Stroud Theater born out of an idea of an opera house

In 1910, several citizens of the Stroudsburg community created the Stroudsburg Industrial Club to “cultivate the social side, as well as to look after the business welfare of our town. The idea being to rent and furnish suitable quarters, where the members can meet for recreation or business.” Within a year’s time, the members of the club had come up with their first idea to help better the community. They wanted to erect an opera house within the borough limits of Stroudsburg. Read More...

John Summerfield Staples: In the Shadow of History | Retreat to Stroudsburg

New Bern, N.C., May 1863 — Home and family seemed a distant memory. In the delirium of fever, brought on by typhoid, John Summerfield Staples struggled to recall the events of the past seven months. He concentrated on separating reality from dreams. There was no doubt about the reality of death. They had buried three men, boys really, along the route of march, all lost to the same disease he now lay stricken with. Read More...

Fraktur: More than Pennsylvania German artwork

Fraktur is an art-form that came to America with European immigrants in the 18th and 19th centuries. The name fraktur refers to the “broken” appearance of the Gothic or Old English style of printing and is pronounced “frock-tour.”
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30,000 gallons of beer in the creek: Stroudsburg Brewery Co.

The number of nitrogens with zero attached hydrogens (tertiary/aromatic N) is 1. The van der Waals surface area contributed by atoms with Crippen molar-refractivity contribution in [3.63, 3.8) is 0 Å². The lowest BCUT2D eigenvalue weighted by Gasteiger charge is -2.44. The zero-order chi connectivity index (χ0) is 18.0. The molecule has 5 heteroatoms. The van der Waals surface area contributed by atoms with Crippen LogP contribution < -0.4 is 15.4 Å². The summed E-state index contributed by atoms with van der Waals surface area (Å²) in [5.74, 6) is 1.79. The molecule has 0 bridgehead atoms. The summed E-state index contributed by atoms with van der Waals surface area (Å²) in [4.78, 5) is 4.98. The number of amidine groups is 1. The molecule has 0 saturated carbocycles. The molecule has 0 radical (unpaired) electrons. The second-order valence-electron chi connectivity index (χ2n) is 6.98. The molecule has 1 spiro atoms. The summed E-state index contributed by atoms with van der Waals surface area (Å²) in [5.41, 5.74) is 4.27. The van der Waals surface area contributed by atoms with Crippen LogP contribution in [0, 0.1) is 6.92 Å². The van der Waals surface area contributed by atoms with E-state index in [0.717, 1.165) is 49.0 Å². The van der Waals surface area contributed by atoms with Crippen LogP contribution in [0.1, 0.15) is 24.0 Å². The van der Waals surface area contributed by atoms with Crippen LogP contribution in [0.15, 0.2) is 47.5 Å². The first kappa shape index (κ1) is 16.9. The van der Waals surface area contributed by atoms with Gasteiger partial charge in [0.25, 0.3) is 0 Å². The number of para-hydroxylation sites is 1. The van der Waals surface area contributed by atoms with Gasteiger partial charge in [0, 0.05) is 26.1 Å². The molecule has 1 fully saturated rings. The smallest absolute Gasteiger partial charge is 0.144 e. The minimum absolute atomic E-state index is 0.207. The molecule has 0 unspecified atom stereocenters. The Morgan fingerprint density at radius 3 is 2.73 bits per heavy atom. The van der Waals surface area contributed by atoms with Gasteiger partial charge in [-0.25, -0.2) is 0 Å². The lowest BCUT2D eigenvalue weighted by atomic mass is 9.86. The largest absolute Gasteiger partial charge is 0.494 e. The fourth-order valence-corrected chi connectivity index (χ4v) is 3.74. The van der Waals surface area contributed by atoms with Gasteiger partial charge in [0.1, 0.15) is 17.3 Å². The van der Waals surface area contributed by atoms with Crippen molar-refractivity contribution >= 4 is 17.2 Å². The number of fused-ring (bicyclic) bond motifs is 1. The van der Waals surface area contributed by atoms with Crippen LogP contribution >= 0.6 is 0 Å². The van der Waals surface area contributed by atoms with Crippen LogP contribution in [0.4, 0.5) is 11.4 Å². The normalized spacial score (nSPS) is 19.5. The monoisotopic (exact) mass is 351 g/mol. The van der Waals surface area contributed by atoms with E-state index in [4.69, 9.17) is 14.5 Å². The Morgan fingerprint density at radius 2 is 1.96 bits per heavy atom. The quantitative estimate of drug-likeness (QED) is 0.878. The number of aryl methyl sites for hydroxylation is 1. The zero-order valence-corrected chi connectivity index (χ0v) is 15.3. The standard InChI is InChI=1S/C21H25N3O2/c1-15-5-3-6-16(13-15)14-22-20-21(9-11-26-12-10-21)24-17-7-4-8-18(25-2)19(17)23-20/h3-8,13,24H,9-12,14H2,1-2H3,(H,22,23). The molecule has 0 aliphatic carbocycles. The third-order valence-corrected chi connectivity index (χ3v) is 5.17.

In 1899, a group of citizens decided that Stroudsburg needed its own brewery to craft local beer. Stockholders formed the Stroudsburg Brewery Company and met to elect officers, choose managers, select a brew-master, and organize and submit the necessary paperwork to Harrisburg to apply for a charter. Read More...

Not-so mysterious tunnels under Stroudsburg’s Main Street

Sorting fact from fiction is common in the field of history. One legend often revived is that of the secret tunnels under Main Street in downtown Stroudsburg. Read More...

John Summerfield Staples: In the Shadow of History | Off to War

Stroudsburg, Pa. 1845 — From early morning until dusk a relentless sun bore down from a cloudless sky and heat shimmered and danced off buildings and streets. Flowering plants and shrubs, long a symbol of pride and prestige in the Borough of Stroudsburg, went without water so vegetable gardens could produce food for families. Read More...

East Stroudsburg votes to change its name

At the dawn of the new year in 1923, the residents of the borough of East Stroudsburg were called upon to participate in a special vote. Throughout the preceding year, some individuals felt that the borough of East Stroudsburg was losing its identity and that the “extreme length” of the name, consisting of 15 letters, was burdensome. Read More...

Past industry in Saylorsburg: Glazed bricks

During the turn of the 19th century, brick manufacturing in Saylorsburg was an important and well-respected industry, with its products marketed to communities both locally and throughout the United States. High-quality deposits of clay had been previously discovered in this portion of Monroe County, and savvy businessmen were able to extract this clay through mining to produce desirable, quality bricks needed for construction. Read More...